So far Greece seems to be winning out as concerns remain high that Greece could seriously be pondering an exit from the Euro. Humor me for a moment while I review the implications of this -
* I think talk of a Greek exit form the Euro in the next month are premature but I think it is possible by September.
* The major impact of this move would be massive outflows of funds from the "next in line" countries like Italy and Spain.
We've seen this play out on a smaller scale in Greece where nearly 1/3rd of their deposits left the country over the last 2 1/2 years. The fear for large investors in countries like Spain and Italy is that their Euros get converted into a local currency. As more money flows out of a country the greater the likelihood the country will need a bailout, thus this becomes a self-fulfilling prophecy. The markets are really oversold now and due for a bounce, but the news flow won't let the markets come up for air.
Okay, Facebook. So, last week we heard demand was weak and the deal was faltering. Now this week they've upped the price and increased the size of the deal. What's the truth? My hunch, having worked on various IPOs, is that they are both true. I suspect large institutional demand (from mutual funds, pension funds) is weak. However, I imagine that retail demand is off the charts and that is why they are increasing the size and price. A higher proportion of retail investors tends to cause more volatility in the stock and will make this very interesting to watch. Retail investors tend to buy what they know and they know they like Facebook.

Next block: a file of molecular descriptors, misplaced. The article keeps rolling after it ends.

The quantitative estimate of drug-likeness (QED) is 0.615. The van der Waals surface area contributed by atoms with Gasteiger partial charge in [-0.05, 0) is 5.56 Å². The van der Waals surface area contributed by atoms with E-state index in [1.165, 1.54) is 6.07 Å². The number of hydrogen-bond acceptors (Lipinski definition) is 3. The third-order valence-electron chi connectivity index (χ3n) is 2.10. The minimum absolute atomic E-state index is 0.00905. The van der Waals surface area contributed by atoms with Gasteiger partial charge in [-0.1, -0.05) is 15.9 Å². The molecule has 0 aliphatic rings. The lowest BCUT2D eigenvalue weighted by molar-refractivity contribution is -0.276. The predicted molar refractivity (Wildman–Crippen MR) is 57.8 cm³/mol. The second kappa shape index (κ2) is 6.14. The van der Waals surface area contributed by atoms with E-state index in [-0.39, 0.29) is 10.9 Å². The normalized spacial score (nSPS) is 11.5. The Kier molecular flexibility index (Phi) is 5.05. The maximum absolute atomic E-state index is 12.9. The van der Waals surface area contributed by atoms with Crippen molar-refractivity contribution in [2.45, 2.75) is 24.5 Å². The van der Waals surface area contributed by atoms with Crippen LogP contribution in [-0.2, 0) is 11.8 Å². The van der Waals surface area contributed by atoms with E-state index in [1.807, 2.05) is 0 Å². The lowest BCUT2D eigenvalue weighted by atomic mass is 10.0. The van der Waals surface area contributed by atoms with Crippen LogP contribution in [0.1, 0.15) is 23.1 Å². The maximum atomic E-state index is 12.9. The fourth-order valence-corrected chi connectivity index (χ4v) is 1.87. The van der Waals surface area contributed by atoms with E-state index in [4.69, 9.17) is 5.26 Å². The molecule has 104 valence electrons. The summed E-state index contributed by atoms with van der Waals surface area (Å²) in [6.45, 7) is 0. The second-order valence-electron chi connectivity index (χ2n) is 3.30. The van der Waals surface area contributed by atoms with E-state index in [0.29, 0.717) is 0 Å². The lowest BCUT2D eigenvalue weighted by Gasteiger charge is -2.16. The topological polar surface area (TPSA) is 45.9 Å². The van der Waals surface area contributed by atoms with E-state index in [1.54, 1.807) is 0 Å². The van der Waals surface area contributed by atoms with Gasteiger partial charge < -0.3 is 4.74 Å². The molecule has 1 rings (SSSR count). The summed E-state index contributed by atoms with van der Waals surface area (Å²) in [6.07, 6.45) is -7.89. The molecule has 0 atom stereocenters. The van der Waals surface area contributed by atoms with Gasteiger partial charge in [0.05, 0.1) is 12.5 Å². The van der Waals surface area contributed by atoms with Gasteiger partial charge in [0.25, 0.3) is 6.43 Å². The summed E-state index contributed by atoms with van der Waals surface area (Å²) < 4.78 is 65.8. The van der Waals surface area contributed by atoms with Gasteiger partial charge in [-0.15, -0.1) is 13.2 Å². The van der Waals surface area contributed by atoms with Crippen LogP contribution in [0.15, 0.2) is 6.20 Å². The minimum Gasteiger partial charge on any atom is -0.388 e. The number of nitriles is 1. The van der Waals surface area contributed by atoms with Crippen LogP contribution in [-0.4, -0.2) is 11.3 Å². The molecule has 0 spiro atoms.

My 2 cents - The company understands it's end users but it can't figure out how to sell to them. GM pulling their Facebook campaign today is indicative of this problem. At the end of the day people should view facebook as a media company like Viacom because that's what they do - sell ads. Does that warrant being a hundred billion company overnight? Maybe, but I'm most concerned with my own anecdotal observations - fewer and fewer people 18-40 are active on facebook. It's become a haven for tweens and twetirees (my term for those boomers aged 50-60, not quite retired but counting the days). I don't have any nationwide evidence to back me up but I've heard from many people that they are wary of Facebook and prefer to text because they have a (false) sense of privacy in the the texting world. This is the kind of watershed event that can shift market sentiment overnight so we'll have to watch this IPO very carefully.